Doubt over UAE retail price system

(CRAIG SCARR)   

 


Retailers in the UAE have expressed doubt the new maximum retail price (MRP) policy introduced to combat hoarding and the black market trade in goods will work.

Traders said the federal government was right to intervene to control prices, but felt more groundwork should have been carried out before the scheme was introduced in the country.
And they warned that the system could lead to some food items vanishing from the shelves.

The system has been introduced by the Ministry of Economy and is seen as a move to crack down on price manipulation by supermarkets and hypermarkets.

The ministry issued a circular to retailers instructing them to sell certain products within MRP limits. The circular sets maximum retail prices for basics such as eggs, basmati rice, chicken and drinking water. Businesses found setting prices above the limits will be fined Dh10,000 and hoarding will result in a Dh20,000 fine.

Bejoy Thomas, Marketing Manager of Abu Dhabi Co-operative Society, said he was sceptical about the move. He said: “State intervention was definitely needed and the MRP system has been introduced to get rid of undesirable trading practices. But we cannot have a blanket MRP across all categories. A listing should be in place, which would take into account the brand value, the source and the unique selling point of a product.”
 
The retailers said they did not control prices. And Ashraf Ali MA, Executive Director of the Lulu Hypermarkets group, warned the system could lead to shortages of basic items.
 
“We support the government in tackling inflation, but price increases come from our suppliers,” he said.

“They are not willing to sell basic commodities at the revised prices and we may see a shortfall of products under the MRP scheme. We should get together the government, retailers and suppliers and look for a solution.
 
Thomas added: “The big retailers are not increasing prices it is the distributors, suppliers and brand representatives who set prices. I expect to see a 30 per cent increase in the next six months from them.”

One retailer, who did not wish to be named, said: “How can I sell basmati rice at the set price of Dh3.70 a kilogram?

I cannot afford to sell the Tilda or Mumtaz brands at these rates. It is not possible to sell an A grade basmati brand at the same price as a B grade one.
 
“American apples will always be more expensive than Iraqi ones. The list we have is not at all specific. I will have to drop the products, that I cannot sell at the specified rates to avoid a fine.”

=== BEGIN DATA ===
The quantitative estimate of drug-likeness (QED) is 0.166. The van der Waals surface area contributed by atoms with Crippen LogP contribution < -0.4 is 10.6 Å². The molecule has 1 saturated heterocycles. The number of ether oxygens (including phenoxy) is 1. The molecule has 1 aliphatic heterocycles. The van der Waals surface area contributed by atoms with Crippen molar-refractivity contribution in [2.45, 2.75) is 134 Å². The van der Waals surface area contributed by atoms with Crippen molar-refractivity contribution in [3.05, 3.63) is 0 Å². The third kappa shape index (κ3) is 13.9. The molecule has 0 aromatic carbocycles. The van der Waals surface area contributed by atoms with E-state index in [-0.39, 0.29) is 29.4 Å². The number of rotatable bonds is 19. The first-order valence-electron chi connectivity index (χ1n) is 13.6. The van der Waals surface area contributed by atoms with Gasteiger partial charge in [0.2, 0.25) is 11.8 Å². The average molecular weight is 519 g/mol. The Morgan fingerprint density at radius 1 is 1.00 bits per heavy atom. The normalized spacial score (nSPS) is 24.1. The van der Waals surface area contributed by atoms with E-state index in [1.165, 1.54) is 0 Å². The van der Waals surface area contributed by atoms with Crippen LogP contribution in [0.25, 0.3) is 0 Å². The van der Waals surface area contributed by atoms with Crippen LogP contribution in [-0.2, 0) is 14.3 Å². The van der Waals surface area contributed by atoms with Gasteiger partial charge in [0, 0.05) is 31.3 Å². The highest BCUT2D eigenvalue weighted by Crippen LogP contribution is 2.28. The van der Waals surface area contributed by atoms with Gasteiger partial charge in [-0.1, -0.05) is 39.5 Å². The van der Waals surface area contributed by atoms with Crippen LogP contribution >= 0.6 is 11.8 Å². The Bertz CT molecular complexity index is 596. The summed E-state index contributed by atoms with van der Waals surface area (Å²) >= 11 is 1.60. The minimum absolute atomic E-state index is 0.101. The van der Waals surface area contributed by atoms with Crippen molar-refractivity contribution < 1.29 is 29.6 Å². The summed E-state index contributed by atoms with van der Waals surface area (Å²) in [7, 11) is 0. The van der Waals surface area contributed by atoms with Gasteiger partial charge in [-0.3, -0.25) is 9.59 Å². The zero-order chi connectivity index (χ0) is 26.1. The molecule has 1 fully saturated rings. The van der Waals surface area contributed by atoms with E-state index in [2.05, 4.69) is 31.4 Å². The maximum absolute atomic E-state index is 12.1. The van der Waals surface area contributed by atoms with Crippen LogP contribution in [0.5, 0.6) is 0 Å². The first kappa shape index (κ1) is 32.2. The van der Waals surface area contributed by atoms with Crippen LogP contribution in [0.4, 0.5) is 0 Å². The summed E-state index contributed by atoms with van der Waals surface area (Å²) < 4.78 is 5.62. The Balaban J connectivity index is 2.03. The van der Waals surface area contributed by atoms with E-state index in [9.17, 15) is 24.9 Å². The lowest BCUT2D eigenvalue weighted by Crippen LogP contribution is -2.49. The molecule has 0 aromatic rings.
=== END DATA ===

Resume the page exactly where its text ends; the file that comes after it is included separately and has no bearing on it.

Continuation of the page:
Smaller stores are likely to suffer most from the MRP regulations. The marketing manager of a Dubai-based retail chain, said: “Real manipulation is happening at the groceries and B-grade stores. They are selling goods for 30 to 35 per cent more than prices one might find at the big hypermarkets.

“But under the MRP system they will be forced to stick to the specified prices. They cannot compete with our rates because of the volumes. Some may be forced to shut up shop.”

And the retailers said there were other issues that had to be addressed.

Thomas said: “If the MRP system is to be effective we need proper labelling. We get goods from more than 82 countries, so this is one area of concern and there could be supply chain problems as well. Inflation has been eating into everybody’s pocket. We should get rid of the dollar peg to increase the buying power of the dirham. At the same time the government needs to support local retailers. Right from hiring people to rents and raw materials, virtually everything has gone up.”

The reaction to the new regulations from customers has been mixed. One shopper at the Lulu Hypermarket in Dubai, said: “Food is a very personal choice. I like to eat one particular brand of rice and I don’t want that be taken out of the market.”

And Viji Jacobs, an Indian working in a publishing house at Dubai Media City, feels consumers will be hit.

“The government and the retailers should come to the table and try to find a solution,” he said.

“We can’t have soaring prices but at the same time we cannot do without essential commodities. It’s a real dilemma for lower-income and middle-class people. The government needs to address this.”
 

Some shoppers feel the market should be left to the basic law of supply and demand. Julie Al Baho, a Lebanese working as office manager in Dubai, said: “If people want to buy certain products why stop them? If I can afford to buy expensive rice then let me, but there should be cheaper options for the benefit of all.”


The Numbers

 

Dh10,000: Businesses found setting prices above the limits set by the Ministry of Economy will be fined this amount

 

Dh20,000: Businesses found hoarding goods will be fined this amount

 

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